After Nan Hayworth’s campaign spokesman resigned in June, Democrats are looking to make an issue of a new top Hayworth aide.
The Republican congresswoman’s former top adviser, Jay Townsend, resigned after he wrote a Facebook wall post saying, “Let’s hurl some acid at those female democratic Senators who won’t abide the mandates they want to impose on the private sector.”
Hayworth’s new campaign manager, Karl Brabenec, has managed to offend some women in his political career too.
Meanwhile, he was criticized by a good government advocate for continuing to serve as the town supervisor and police commissioner of Deer Park, population 8,000, while also serving as Hayworth’s full-time campaign manager.
The 34-year-old Brabenec made headlines in 2003 after circulating flyers for a birthday party dubbed “Karlpalooza” at a Young Republicans convention in Boston. The flyers promised “liquor and sex to go around all evening” and encouraged female party attendees to “wear as little clothing as possible.”
At the time, Brabenec was working as an aide to Orange County Executive Edward Diana, and the incident, which was splashed across the front pages of the Times-Herald Record, prompted Diana to seek Brabenec’s resignation.
“Karlpalooza. People do remember that,” said Orange County Democratic Committee chairman Jonathan Jacobson.
The Brabenec hire came after Hayworth’s campaign was criticized for its slow response to Townsend’s Facebook comments, which became national news as Democrats pushed the idea that the GOP was waging a “war on women” in Congress.
Jacobson said he thought Brabenec’s hiring was “emblematic of the type of Congresswoman Nan Hayworth would be.”
“Nan Hayworth, even though she’s a doctor and a woman, her representation in Washington has been against healthcare and against women,” Jacobson said.
Repeated attempts to reach Brabenec were unsuccessful. Hayworth’s campaign dismissed the 2003 party as a non-issue.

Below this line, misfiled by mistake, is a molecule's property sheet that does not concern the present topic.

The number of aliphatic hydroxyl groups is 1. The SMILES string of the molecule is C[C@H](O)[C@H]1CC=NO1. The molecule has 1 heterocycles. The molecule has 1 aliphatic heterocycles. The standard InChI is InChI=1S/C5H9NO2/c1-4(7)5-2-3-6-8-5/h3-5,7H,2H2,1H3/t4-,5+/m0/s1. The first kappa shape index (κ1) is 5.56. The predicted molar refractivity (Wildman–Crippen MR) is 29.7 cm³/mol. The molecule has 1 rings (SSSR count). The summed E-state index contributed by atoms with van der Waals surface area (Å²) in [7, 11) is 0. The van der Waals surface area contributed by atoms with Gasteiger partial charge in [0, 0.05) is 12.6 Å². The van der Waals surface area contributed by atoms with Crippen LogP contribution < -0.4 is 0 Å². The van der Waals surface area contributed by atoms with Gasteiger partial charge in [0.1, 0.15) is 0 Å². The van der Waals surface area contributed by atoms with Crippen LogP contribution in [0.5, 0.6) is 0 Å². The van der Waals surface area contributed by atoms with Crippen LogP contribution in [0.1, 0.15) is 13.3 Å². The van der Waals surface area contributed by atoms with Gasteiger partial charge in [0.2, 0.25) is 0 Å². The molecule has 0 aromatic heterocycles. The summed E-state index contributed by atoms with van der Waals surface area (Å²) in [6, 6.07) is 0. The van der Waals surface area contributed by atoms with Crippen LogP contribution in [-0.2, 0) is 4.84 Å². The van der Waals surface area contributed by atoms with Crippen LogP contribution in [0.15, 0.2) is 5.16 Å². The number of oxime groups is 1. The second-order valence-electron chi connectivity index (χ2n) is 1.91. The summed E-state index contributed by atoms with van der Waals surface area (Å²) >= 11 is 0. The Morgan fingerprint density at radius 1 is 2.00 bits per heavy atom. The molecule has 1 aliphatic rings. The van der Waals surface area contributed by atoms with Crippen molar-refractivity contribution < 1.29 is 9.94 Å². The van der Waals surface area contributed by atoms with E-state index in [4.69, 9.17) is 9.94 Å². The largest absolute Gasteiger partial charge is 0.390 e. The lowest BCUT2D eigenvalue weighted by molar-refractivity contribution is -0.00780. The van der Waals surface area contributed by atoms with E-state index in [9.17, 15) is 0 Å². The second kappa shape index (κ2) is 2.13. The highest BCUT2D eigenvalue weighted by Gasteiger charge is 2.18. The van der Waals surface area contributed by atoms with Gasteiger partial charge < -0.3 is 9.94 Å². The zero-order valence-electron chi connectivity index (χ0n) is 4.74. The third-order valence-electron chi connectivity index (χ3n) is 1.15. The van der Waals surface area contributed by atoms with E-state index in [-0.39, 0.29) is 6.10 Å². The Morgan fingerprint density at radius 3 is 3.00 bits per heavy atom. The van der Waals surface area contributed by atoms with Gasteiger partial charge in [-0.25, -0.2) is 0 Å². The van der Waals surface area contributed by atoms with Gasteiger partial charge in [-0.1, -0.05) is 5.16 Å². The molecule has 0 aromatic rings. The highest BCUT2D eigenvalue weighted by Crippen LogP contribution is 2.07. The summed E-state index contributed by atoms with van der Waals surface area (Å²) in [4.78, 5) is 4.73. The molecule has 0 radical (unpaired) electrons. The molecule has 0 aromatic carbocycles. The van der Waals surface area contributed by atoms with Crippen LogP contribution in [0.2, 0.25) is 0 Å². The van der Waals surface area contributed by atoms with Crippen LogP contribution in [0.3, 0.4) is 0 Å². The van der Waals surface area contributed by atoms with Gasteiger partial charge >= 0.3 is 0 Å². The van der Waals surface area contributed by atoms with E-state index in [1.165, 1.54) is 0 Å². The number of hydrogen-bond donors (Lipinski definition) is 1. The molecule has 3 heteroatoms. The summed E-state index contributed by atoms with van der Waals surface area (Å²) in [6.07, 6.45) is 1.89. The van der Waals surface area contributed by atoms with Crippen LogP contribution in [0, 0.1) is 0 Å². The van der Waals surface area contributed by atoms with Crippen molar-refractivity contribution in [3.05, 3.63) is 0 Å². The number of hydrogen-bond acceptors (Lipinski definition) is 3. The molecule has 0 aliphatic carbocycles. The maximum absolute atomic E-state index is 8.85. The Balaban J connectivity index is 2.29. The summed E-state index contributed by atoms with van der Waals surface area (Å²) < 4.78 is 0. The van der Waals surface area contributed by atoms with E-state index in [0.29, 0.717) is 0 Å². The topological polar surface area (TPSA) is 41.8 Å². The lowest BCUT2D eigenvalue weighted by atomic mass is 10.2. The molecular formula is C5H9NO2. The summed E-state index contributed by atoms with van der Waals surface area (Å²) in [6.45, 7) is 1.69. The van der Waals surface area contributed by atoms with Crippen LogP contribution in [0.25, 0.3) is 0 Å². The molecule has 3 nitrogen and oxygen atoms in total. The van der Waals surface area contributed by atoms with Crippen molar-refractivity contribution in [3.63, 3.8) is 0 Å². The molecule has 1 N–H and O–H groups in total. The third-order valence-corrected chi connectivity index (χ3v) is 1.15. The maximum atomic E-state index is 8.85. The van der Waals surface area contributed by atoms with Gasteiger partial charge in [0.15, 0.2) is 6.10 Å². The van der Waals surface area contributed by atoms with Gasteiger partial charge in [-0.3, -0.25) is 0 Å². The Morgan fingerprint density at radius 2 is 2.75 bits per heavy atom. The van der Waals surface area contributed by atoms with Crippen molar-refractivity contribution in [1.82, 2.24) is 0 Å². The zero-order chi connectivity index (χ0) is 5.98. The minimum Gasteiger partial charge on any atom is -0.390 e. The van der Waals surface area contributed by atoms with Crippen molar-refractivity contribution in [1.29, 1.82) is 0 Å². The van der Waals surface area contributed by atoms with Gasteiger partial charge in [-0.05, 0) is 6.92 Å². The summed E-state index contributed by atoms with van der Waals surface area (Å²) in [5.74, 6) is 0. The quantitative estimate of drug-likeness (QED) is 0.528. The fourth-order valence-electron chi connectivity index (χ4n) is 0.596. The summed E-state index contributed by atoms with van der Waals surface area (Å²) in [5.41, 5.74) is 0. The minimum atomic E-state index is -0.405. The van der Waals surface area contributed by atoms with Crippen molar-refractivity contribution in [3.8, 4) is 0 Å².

Hayworth campaign spokesman Michael Knowles said the party the flyer advertised never happened, and was planned without Brabenec’s knowledge.
“If the best they can do is drudge up a stupid party from a decade ago that a campaign staffer jokingly held, then I think we’re running a much better campaign focusing on the issues,” Knowles said.
Hayworth, a Hudson Valley ophthalmologist, was elected in the Tea Party wave of 2010, but now faces a serious challenge from Democrat Sean Patrick Maloney in a race that both parties have targeted as a possible swing district.
Hayworth’s political opponents have also seized on Brabenec’s more recent conduct, pointing out that he currently holds a position as the Deer Park town supervisor and police commissioner, a part-time salaried position, and has no plans to take an unpaid leave of absence while he runs Hayworth’s campaign.
“He is a full time supervisor, and he will continue to be the full time supervisor for the town of Deer Park. He will not spend any less time serving his constituents and any less time or energy or effort on his job as supervisor,” said Hayworth campaign spokesman Michael Knowles.
Good government groups criticized Brabenec’s conduct as unorthodox.
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